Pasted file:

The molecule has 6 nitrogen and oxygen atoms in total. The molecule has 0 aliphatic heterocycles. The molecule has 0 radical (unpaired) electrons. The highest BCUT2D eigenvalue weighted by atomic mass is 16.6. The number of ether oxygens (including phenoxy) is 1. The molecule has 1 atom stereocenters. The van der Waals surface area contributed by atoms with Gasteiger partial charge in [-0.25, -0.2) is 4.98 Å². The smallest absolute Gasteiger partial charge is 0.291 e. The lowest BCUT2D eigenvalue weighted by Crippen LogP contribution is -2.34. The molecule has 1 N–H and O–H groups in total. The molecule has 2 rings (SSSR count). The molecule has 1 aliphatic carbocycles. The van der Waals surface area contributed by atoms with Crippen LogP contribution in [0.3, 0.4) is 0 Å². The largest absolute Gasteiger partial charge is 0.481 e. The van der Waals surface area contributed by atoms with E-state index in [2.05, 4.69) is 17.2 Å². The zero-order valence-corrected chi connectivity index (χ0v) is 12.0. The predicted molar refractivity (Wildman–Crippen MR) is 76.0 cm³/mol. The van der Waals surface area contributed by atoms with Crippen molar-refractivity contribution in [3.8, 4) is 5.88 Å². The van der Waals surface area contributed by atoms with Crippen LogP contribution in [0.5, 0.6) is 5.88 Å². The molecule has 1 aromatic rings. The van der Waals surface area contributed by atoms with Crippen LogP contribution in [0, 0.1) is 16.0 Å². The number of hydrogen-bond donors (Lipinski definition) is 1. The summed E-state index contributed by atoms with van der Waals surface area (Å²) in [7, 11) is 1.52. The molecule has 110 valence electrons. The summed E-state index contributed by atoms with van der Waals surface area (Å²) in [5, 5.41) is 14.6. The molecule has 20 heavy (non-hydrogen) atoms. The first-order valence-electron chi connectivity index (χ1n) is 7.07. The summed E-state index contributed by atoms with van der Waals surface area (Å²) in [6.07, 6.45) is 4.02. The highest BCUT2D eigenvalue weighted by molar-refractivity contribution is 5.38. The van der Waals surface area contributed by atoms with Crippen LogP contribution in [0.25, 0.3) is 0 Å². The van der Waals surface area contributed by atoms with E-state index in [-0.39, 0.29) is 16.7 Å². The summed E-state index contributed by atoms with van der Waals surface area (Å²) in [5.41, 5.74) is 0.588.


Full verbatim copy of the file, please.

The molecule has 6 nitrogen and oxygen atoms in total. The molecule has 0 aliphatic heterocycles. The molecule has 0 radical (unpaired) electrons. The highest BCUT2D eigenvalue weighted by atomic mass is 16.6. The number of ether oxygens (including phenoxy) is 1. The molecule has 1 atom stereocenters. The van der Waals surface area contributed by atoms with Gasteiger partial charge in [-0.25, -0.2) is 4.98 Å². The smallest absolute Gasteiger partial charge is 0.291 e. The lowest BCUT2D eigenvalue weighted by Crippen LogP contribution is -2.34. The molecule has 1 N–H and O–H groups in total. The molecule has 2 rings (SSSR count). The molecule has 1 aliphatic carbocycles. The van der Waals surface area contributed by atoms with Crippen LogP contribution in [0.3, 0.4) is 0 Å². The largest absolute Gasteiger partial charge is 0.481 e. The van der Waals surface area contributed by atoms with E-state index in [2.05, 4.69) is 17.2 Å². The zero-order valence-corrected chi connectivity index (χ0v) is 12.0. The predicted molar refractivity (Wildman–Crippen MR) is 76.0 cm³/mol. The van der Waals surface area contributed by atoms with Crippen molar-refractivity contribution in [3.8, 4) is 5.88 Å². The van der Waals surface area contributed by atoms with Crippen LogP contribution in [0.5, 0.6) is 5.88 Å². The molecule has 1 aromatic rings. The van der Waals surface area contributed by atoms with Crippen LogP contribution in [0, 0.1) is 16.0 Å². The number of hydrogen-bond donors (Lipinski definition) is 1. The summed E-state index contributed by atoms with van der Waals surface area (Å²) in [7, 11) is 1.52. The molecule has 110 valence electrons. The summed E-state index contributed by atoms with van der Waals surface area (Å²) in [5, 5.41) is 14.6. The molecule has 20 heavy (non-hydrogen) atoms. The first-order valence-electron chi connectivity index (χ1n) is 7.07. The summed E-state index contributed by atoms with van der Waals surface area (Å²) in [6.07, 6.45) is 4.02. The highest BCUT2D eigenvalue weighted by molar-refractivity contribution is 5.38. The van der Waals surface area contributed by atoms with Crippen LogP contribution in [0.25, 0.3) is 0 Å². The van der Waals surface area contributed by atoms with E-state index in [-0.39, 0.29) is 16.7 Å². The summed E-state index contributed by atoms with van der Waals surface area (Å²) in [5.41, 5.74) is 0.588.